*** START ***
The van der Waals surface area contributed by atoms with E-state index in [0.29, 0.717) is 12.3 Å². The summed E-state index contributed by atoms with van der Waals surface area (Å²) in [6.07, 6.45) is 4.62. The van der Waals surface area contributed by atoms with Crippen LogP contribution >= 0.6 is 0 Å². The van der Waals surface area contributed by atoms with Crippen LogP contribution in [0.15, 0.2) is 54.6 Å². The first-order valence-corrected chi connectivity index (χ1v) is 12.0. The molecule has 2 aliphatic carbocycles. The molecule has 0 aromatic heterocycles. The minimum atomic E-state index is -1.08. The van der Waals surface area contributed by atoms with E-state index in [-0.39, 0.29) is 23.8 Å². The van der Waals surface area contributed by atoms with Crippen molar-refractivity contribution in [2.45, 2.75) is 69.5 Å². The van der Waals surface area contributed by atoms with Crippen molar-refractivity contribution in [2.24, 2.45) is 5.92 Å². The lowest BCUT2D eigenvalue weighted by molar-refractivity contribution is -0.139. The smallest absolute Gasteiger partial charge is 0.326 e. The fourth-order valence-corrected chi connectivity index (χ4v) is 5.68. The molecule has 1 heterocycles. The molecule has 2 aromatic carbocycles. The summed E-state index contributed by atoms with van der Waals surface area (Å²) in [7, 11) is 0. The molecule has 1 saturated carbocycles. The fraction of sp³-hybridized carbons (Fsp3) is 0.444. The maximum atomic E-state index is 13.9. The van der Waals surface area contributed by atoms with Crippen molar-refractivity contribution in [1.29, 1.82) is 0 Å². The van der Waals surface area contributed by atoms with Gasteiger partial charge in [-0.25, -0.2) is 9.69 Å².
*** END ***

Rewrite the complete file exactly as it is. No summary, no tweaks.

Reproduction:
The van der Waals surface area contributed by atoms with E-state index in [0.29, 0.717) is 12.3 Å². The summed E-state index contributed by atoms with van der Waals surface area (Å²) in [6.07, 6.45) is 4.62. The van der Waals surface area contributed by atoms with Crippen LogP contribution >= 0.6 is 0 Å². The van der Waals surface area contributed by atoms with Crippen LogP contribution in [0.15, 0.2) is 54.6 Å². The first-order valence-corrected chi connectivity index (χ1v) is 12.0. The molecule has 2 aliphatic carbocycles. The molecule has 0 aromatic heterocycles. The minimum atomic E-state index is -1.08. The van der Waals surface area contributed by atoms with E-state index in [-0.39, 0.29) is 23.8 Å². The van der Waals surface area contributed by atoms with Crippen molar-refractivity contribution in [2.45, 2.75) is 69.5 Å². The van der Waals surface area contributed by atoms with Crippen molar-refractivity contribution in [2.24, 2.45) is 5.92 Å². The lowest BCUT2D eigenvalue weighted by molar-refractivity contribution is -0.139. The smallest absolute Gasteiger partial charge is 0.326 e. The fourth-order valence-corrected chi connectivity index (χ4v) is 5.68. The molecule has 1 heterocycles. The molecule has 2 aromatic carbocycles. The summed E-state index contributed by atoms with van der Waals surface area (Å²) in [7, 11) is 0. The molecule has 1 saturated carbocycles. The fraction of sp³-hybridized carbons (Fsp3) is 0.444. The maximum atomic E-state index is 13.9. The van der Waals surface area contributed by atoms with Crippen molar-refractivity contribution in [1.29, 1.82) is 0 Å². The van der Waals surface area contributed by atoms with Gasteiger partial charge in [-0.25, -0.2) is 9.69 Å².